[Opendnssec-develop] Zone moving between operators
Rick van Rein
rick at openfortress.nl
Fri Mar 27 20:50:39 UTC 2009
> I just want to make sure that the consequences of using a single key for multiple zones are understood, and that this behavior is not the "default" or "promoted".
Yep, it's more like the el cheapo, low-end profile of using DNSSEC
I suppose. Still, I'd much rather get a lot of low-budget, few-domain
users online with DNSSEC than to outlaw them by way of design choices
in OpenDNSSEC and similar tools. Or to make them abandon DNSSEC if the
first tool they look at (say, OpenDNSSEC) tells them off for wanting to
use a simple RSA stick. ("I'm willing to invest as much as EUR 50 into
something I won't see the immediate benefits of, and still it's not
enough -- what a lousy technology" kind of reasoning.)
> I agree with Roy that we can not force a policy on the use of keys, but we can have an SLA on the registry system.
> The part I'm concerned about most is not the emergency key rollovers, but the regular key rollovers.
Ah! Same argument -- given a suitable EPP it would be possible to update
them all in one (possibly massive) UPDATE statement.
> A dns-operator that has 100.000+ zones signed with a single key will have an operational issue when doing a rollover.
...and that's all their own fault...
> A wild guess from me is that the complete process of propagating a key change to the parent will take about 0,1 seconds per delegation.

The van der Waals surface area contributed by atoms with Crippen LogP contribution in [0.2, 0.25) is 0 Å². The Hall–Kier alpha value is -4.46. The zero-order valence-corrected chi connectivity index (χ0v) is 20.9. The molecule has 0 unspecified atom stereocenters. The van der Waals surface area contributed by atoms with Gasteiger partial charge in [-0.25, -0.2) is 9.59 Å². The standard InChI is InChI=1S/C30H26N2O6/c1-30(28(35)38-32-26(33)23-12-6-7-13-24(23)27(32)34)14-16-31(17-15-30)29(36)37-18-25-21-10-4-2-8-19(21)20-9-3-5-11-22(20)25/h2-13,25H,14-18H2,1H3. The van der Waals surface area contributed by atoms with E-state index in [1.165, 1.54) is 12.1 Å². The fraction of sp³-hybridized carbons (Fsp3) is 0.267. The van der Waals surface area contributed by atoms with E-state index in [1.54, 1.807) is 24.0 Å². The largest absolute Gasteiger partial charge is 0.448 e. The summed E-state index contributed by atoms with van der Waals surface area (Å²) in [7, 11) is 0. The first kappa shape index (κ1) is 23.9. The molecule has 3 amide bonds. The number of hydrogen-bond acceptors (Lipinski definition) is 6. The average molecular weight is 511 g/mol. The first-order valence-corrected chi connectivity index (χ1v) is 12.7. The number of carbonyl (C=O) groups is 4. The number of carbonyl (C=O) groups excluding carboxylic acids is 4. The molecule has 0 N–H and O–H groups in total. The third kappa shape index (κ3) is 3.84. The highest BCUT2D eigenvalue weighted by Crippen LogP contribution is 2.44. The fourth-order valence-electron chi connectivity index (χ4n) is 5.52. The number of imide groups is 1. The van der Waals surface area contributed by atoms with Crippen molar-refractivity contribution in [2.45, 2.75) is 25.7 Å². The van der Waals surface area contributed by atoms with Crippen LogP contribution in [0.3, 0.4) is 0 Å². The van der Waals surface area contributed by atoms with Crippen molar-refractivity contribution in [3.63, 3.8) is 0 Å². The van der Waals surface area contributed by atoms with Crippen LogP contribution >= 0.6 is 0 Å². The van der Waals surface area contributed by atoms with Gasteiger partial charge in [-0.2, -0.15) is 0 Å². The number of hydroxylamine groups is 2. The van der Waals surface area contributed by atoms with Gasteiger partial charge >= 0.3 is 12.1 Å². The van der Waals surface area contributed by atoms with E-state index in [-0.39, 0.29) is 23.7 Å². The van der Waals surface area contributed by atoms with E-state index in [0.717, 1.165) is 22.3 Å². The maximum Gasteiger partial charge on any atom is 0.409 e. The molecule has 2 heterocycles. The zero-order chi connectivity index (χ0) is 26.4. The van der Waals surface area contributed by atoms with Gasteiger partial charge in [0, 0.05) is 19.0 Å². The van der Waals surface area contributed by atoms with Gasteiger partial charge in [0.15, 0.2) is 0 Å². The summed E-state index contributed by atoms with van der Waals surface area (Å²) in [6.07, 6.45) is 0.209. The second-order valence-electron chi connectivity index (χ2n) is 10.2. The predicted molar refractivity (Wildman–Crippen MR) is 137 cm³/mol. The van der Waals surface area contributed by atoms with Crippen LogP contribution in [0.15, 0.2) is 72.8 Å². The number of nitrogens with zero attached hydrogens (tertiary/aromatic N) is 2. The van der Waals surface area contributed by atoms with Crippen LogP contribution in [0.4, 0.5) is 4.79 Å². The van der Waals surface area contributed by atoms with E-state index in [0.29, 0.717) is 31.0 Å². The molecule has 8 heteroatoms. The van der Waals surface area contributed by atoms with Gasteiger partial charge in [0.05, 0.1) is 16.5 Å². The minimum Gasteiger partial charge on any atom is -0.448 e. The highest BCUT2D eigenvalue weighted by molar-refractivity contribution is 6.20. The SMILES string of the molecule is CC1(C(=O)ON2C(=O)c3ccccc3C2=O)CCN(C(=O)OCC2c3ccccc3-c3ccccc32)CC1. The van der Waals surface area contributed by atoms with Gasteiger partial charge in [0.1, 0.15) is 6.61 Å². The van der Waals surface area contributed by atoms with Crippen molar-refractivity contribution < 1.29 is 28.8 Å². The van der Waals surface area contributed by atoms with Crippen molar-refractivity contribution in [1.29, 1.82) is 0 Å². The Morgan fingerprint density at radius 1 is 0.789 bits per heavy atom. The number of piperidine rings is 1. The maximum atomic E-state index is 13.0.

So, the total delay would be under 3 hours... which is still quite acceptable!
Normal DNSSEC procedures would assume it could take more time. Sounds like
you could tell people how much zones under a single key would work *in
practice*, which is probably the best way to convince people that they're
better off not to take the "el cheapo" shortcut through a USB RSA key if
they mean serious business. That's ideal: You want people to feel your
pain/gain so they will automatically make the choices you would like them
> We cannot justify queuing other regular requests for such a long time, even more because it exceeds the time we generate new zonefiles.
Yes, you would want to allow for other changes at the same time, but the
DNSSEC policies would allow a week or so for such changes... or to be more
accurate, a parent is assumed to be taking some time, perhaps up to a week
or so, but at least at their (preferrably well-defined) discretion.
> I like Jelte's idea of defining some BCP for this, but that remains only a recommendation.
I like it too. Even if it's just an advice formally, it will give registries
something to point at while saying "if you think you can get away with having
many [bm]illions of domains under the same key, you should not be surprised
if it takes more than mere seconds to propagate the update".
It is important (and thank you for leading the discussion on it) to make any
such issues as clear as possible, so people rolling out DNSSEC will make the
choices that are optimal for the system as a whole. A BCP is a great way of
writing down any advice on such choices.
> My real question is if we need to safeguard such recommendation in the design of OPENDNSSEC, or that we leave it completely to the user without warnings, at the risk the user blaims the software not working properly.
The approach I would follow is to setup defaults that are safe (such as having
a different key for each domain signed) and allow for enough breadth of choice
to enable the domain admin to mindfully make choices that would not be
advisable in general. You do not want to make choices "for safety sake" that
block functionality that may in some cases be useful. That would land in the
same category as "every user should be able to live with 640 k RAM" (*)
(*) I still happen to think this is quite a lot, but that's only because I
also do embedded coding ;-)
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